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What’s going on with BMT Northwest at Satsop Business Park?

BMT Northwest is current with its rent at the Satsop Business Park and plans an auction, but company officials haven’t been very forthcoming with the Port of Grays Harbor as to their next steps and whether they plan to keep paying their rent next year.

BMT Northwest, a subsidiary of Brown-Minneapolis Tank Co., informed its employees in late September that it would be laying off its crew of 47 by the end of October. However, as of mid-December, some employees remained on site. And the company is preparing for at least one last shipment by the beginning of next year, according to Port Executive Director Gary Nelson.

Since notifying the Port, employees and customers that BMT Northwest would be closing its doors in September, there’s been very little communication from the company. Port attorney Art Blauvelt confirms that no letters have been sent from the company and there’s not been very many conversations via telephone either.

Blauvelt wrote a letter to Brown-Minneapolis Tank Co. on Oct. 15 after Satsop Business Park Manager Alissa Shay was having difficulty getting anyone to give her a straight answer as to the company’s future with one manager telling her to talk to another and finger pointing going all around.

“The Port is not interested in chasing the right person,” Blauvelt wrote. “The lease requires communication at the above addresses and we are conforming to the terms of the lease.”

Although rent is current, Blauvelt’s letter indicates that the Port has been unsure how long that would last, noting the “response was vague, at best.”

There’s also been talk for several months about some kind of auction of the company’s assets. At one point it was going to be conducted in November, but that time has obviously come and gone.

“The Port of Grays Harbor does need to know when this auction will take place and what you intend to sell,” Blauvelt wrote to the company. “As you know, the Port has an ownership interest in numerous pieces of equipment that are in your facility.”

There’s some concern that BMT Northwest may try to sell assets that belong to the port. Blauvelt told the company that “any attempts to sell those items will be unsuccessful.”

“It is requested that you send a listing of the equipment that you intend to sell and the proposed date of the auction to me, well before the auction occurs,” Blauvelt wrote. “In addition, since the lease requires that your company continuously operate the business, please explain how the business will operate without the auctioned equipment.”

BMT Northwest has never responded to Blauvelt’s multiple letters, a public records request with the Port shows.

Besides the Port laying claim to equipment it owns in BMT Northwest’s building, a claim of lien was filed on Sept. 17 by Metro Overhead Door in the amount of $52,560 for construction costs done in July that the company has never paid, according to records provided by the Port.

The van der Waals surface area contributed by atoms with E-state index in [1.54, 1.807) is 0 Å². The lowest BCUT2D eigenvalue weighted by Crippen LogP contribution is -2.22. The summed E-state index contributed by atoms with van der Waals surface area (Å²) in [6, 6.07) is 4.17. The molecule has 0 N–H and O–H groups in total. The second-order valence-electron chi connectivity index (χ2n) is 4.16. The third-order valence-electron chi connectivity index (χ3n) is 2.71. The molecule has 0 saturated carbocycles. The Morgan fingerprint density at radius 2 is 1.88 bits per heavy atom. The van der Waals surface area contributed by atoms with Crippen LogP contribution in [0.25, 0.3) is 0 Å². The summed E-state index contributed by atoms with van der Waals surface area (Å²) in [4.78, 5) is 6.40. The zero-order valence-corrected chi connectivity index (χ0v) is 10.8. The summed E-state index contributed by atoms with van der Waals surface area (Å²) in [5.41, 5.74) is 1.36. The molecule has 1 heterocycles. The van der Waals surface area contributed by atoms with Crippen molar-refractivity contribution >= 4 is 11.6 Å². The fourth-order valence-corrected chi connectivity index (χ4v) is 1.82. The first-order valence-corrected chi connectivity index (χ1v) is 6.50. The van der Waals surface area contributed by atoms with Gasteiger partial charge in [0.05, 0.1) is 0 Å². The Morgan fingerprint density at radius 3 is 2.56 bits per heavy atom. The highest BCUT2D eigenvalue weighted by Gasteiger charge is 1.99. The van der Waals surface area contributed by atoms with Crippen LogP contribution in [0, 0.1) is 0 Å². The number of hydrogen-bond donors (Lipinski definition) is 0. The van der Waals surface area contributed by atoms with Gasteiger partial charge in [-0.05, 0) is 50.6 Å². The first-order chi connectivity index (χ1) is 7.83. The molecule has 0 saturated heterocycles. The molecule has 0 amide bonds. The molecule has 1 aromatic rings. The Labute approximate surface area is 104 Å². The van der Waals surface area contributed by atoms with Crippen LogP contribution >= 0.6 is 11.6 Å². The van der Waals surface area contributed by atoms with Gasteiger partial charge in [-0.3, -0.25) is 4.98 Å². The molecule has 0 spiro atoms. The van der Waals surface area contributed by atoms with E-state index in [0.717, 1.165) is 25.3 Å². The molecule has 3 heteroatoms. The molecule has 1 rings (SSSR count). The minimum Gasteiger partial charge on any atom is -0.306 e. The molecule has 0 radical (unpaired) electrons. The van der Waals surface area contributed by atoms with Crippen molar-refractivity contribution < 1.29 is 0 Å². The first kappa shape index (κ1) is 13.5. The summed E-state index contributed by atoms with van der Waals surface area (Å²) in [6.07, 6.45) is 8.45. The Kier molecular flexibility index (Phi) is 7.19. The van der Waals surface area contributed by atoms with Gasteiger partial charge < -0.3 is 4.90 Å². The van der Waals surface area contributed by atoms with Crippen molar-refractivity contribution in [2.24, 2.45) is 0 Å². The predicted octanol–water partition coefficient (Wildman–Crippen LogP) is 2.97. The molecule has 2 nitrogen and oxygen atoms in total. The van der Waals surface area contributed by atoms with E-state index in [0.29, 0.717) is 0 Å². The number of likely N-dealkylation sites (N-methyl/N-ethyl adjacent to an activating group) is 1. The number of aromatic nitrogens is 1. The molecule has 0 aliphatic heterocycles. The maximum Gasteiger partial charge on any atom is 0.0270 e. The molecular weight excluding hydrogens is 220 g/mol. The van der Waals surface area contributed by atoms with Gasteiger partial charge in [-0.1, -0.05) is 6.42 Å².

The Port’s budget for next year does include about $300,000 that BMT Northwest is supposed to be paying in rent, docking fees and other charges.

The company is located in the former nuclear plant’s reconfigured turbine building, which was originally designed to house steam turbine generators for the twin nuclear plants that were never finished. The company took over the facility in 2009, and after a year-and-a-half conversion process, has been manufacturing and shipping behemoth industrial steel storage tanks for various uses around the globe. The company can manufacture and ship tanks weighing up to 1 million tons out of its 360,000- square-foot plant.

There’s been a lot of state and county money put into getting BMT Northwest into the old turbine building.

In 2008, the county commissioners approved spending $250,000 to help refurbish the building. That was on top of $5.053 million in state grant funds. Then, in 2009, the county chipped in another $150,000 and the old Public Development Authority spent an extra $300,000 to retrofit a barge slip near the Satsop site. The slip, 60 feet wide and 300 feet long, was renovated to remove sediments and make it deeper, specifically so BMT Northwest could use it to send giant steel tanks down the river. The tanks were too wide to travel on regular roads and some are too high to make it safely under overpasses.

The company was originally located at the Port of Olympia, but was squeezed out and was looking for new locations before finding the Satsop Business Park. There was even a brief tiff between the county and the Public Development Authority over building code interpretations of the old nuclear facility, where the county commissioners had to get involved.

There were promises of dozens of more jobs to be added at the facility over the years. In 2008, company officials said they were prepared to bring in 53 “family wage” jobs from Olympia and hire an additional 39 jobs. But the company’s had been pretty steady at 47 to 50 jobs for the past few years.

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